Cronin, J. T. & D. R. Strong. 1990. Density-independent parasitism among host patches by Anagrus delicatus (Hymenoptera: Mymaridae): experimental manipulation of hosts. Journal of Animal Ecology 59: 1019-1026.

(1) Parasitism by Anagrus delicatus Dozier of the eggs of its host, Prokelisia marginata (Van Duzee) was examined experimentally in a north Florida salt marsh.

(2) By inducing planthopper oviposition into equal-sized sections of two leaves per potted plant, we controlled for variation in host-insect age, host-plant quality, number of hosts per patch and physical area (size) of patches. Potted plants were placed in the field and exposed to naturally occurring parasitoids for 72 h. The experiment was repeated twenty times over a 10-month period to account for seasonal or other environmental variation.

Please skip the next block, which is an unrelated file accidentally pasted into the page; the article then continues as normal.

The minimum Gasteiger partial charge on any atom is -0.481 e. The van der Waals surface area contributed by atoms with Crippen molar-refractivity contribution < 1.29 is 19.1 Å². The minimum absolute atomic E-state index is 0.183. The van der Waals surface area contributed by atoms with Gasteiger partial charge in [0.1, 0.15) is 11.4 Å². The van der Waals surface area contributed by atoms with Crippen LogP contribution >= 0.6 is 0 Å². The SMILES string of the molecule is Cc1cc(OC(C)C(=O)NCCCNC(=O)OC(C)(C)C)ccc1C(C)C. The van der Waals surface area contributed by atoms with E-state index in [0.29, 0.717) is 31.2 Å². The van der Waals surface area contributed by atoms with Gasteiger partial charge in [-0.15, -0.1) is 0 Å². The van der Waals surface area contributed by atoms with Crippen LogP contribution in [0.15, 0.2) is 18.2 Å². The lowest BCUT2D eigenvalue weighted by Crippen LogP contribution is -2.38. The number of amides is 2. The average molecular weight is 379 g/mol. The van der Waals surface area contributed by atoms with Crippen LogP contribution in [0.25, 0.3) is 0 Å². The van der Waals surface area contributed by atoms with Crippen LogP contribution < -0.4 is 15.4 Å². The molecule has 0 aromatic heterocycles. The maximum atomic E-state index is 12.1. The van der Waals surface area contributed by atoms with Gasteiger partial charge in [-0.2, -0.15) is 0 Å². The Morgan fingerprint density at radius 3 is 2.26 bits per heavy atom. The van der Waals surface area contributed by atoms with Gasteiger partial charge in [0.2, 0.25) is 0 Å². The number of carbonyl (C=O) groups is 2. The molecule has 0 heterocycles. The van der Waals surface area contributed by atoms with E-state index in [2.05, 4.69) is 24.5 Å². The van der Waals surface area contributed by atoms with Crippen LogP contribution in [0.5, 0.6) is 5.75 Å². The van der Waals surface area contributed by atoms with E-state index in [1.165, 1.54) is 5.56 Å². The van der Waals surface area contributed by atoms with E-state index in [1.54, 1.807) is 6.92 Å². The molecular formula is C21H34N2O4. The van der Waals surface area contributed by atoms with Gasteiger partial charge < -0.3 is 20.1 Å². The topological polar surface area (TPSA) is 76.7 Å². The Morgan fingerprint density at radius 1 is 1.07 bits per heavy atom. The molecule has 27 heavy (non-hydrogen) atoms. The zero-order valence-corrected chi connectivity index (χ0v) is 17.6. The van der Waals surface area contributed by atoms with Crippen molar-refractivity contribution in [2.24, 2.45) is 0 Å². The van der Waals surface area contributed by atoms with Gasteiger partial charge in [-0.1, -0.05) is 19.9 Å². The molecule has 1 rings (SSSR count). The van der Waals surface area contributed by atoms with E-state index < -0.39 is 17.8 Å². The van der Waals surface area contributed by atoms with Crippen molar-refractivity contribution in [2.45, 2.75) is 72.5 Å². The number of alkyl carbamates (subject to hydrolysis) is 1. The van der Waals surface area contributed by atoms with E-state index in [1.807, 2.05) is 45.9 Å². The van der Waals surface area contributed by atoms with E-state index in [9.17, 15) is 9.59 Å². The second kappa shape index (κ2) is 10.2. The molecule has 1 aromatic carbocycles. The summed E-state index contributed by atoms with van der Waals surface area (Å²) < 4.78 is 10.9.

(3) Spatially, parasitism by A. delicatus was independent of host density for all experimental trials. Through time, a slight inverse reiationship between parasitism rate and density was apparent; higher overall host densities tended to have lower parasitism rates.

(4) These experimental results correspond to previous, observational findings for this system (Stiling & Strong l982; Strong l989).

(5) Parasitoids disperse from host clutches after laying only a small fraction of their eggs, and this behaviour appears to play an important role in producing the observed density-independent patterns of parasitism.

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